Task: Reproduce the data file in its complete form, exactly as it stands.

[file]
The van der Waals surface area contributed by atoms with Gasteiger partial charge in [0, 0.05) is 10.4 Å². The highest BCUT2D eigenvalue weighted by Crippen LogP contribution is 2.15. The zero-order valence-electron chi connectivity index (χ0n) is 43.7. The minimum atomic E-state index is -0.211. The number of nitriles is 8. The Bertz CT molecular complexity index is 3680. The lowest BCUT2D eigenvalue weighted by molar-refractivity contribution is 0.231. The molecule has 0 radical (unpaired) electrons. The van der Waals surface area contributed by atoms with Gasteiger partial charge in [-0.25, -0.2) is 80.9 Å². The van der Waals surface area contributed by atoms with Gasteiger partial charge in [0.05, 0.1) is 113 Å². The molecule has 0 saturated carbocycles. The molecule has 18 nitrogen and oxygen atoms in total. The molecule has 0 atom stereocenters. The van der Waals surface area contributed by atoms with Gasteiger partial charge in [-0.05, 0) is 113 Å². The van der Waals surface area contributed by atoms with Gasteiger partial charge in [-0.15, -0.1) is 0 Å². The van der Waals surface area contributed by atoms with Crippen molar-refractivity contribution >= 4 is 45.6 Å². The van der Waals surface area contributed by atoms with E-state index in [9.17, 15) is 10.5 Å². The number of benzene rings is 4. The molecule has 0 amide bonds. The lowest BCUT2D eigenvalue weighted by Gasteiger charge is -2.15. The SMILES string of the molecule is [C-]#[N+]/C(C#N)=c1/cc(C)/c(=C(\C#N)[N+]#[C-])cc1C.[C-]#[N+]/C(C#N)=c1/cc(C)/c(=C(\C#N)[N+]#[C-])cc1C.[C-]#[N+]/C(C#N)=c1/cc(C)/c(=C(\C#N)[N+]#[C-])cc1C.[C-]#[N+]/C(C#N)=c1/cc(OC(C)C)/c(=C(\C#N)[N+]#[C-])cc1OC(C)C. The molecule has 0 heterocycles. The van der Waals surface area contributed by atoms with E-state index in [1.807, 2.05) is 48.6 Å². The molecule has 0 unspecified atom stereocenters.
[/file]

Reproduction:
The van der Waals surface area contributed by atoms with Gasteiger partial charge in [0, 0.05) is 10.4 Å². The highest BCUT2D eigenvalue weighted by Crippen LogP contribution is 2.15. The zero-order valence-electron chi connectivity index (χ0n) is 43.7. The minimum atomic E-state index is -0.211. The number of nitriles is 8. The Bertz CT molecular complexity index is 3680. The lowest BCUT2D eigenvalue weighted by molar-refractivity contribution is 0.231. The molecule has 0 radical (unpaired) electrons. The van der Waals surface area contributed by atoms with Gasteiger partial charge in [-0.25, -0.2) is 80.9 Å². The van der Waals surface area contributed by atoms with Gasteiger partial charge in [0.05, 0.1) is 113 Å². The molecule has 0 saturated carbocycles. The molecule has 18 nitrogen and oxygen atoms in total. The molecule has 0 atom stereocenters. The van der Waals surface area contributed by atoms with Gasteiger partial charge in [-0.05, 0) is 113 Å². The van der Waals surface area contributed by atoms with Gasteiger partial charge in [-0.15, -0.1) is 0 Å². The van der Waals surface area contributed by atoms with Crippen molar-refractivity contribution >= 4 is 45.6 Å². The van der Waals surface area contributed by atoms with E-state index in [9.17, 15) is 10.5 Å². The number of benzene rings is 4. The molecule has 0 amide bonds. The lowest BCUT2D eigenvalue weighted by Gasteiger charge is -2.15. The SMILES string of the molecule is [C-]#[N+]/C(C#N)=c1/cc(C)/c(=C(\C#N)[N+]#[C-])cc1C.[C-]#[N+]/C(C#N)=c1/cc(C)/c(=C(\C#N)[N+]#[C-])cc1C.[C-]#[N+]/C(C#N)=c1/cc(C)/c(=C(\C#N)[N+]#[C-])cc1C.[C-]#[N+]/C(C#N)=c1/cc(OC(C)C)/c(=C(\C#N)[N+]#[C-])cc1OC(C)C. The molecule has 0 heterocycles. The van der Waals surface area contributed by atoms with E-state index in [1.807, 2.05) is 48.6 Å². The molecule has 0 unspecified atom stereocenters.